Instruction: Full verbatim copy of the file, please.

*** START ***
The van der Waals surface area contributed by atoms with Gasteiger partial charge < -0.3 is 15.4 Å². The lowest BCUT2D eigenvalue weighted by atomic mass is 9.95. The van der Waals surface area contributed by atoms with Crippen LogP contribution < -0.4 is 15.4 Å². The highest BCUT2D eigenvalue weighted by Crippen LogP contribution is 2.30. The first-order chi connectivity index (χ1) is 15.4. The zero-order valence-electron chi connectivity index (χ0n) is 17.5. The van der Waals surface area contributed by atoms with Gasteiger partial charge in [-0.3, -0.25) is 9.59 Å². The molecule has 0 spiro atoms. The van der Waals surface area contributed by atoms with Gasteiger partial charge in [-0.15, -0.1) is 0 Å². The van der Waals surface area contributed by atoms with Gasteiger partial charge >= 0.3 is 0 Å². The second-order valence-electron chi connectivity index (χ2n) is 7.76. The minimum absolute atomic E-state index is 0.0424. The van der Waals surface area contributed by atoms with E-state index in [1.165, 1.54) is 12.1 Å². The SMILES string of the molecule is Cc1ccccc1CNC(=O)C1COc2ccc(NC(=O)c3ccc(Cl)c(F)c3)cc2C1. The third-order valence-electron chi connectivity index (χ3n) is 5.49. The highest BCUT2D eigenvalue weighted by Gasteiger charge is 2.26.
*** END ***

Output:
The van der Waals surface area contributed by atoms with Gasteiger partial charge < -0.3 is 15.4 Å². The lowest BCUT2D eigenvalue weighted by atomic mass is 9.95. The van der Waals surface area contributed by atoms with Crippen LogP contribution < -0.4 is 15.4 Å². The highest BCUT2D eigenvalue weighted by Crippen LogP contribution is 2.30. The first-order chi connectivity index (χ1) is 15.4. The zero-order valence-electron chi connectivity index (χ0n) is 17.5. The van der Waals surface area contributed by atoms with Gasteiger partial charge in [-0.3, -0.25) is 9.59 Å². The molecule has 0 spiro atoms. The van der Waals surface area contributed by atoms with Gasteiger partial charge in [-0.15, -0.1) is 0 Å². The van der Waals surface area contributed by atoms with Gasteiger partial charge >= 0.3 is 0 Å². The second-order valence-electron chi connectivity index (χ2n) is 7.76. The minimum absolute atomic E-state index is 0.0424. The van der Waals surface area contributed by atoms with E-state index in [1.165, 1.54) is 12.1 Å². The SMILES string of the molecule is Cc1ccccc1CNC(=O)C1COc2ccc(NC(=O)c3ccc(Cl)c(F)c3)cc2C1. The third-order valence-electron chi connectivity index (χ3n) is 5.49. The highest BCUT2D eigenvalue weighted by Gasteiger charge is 2.26.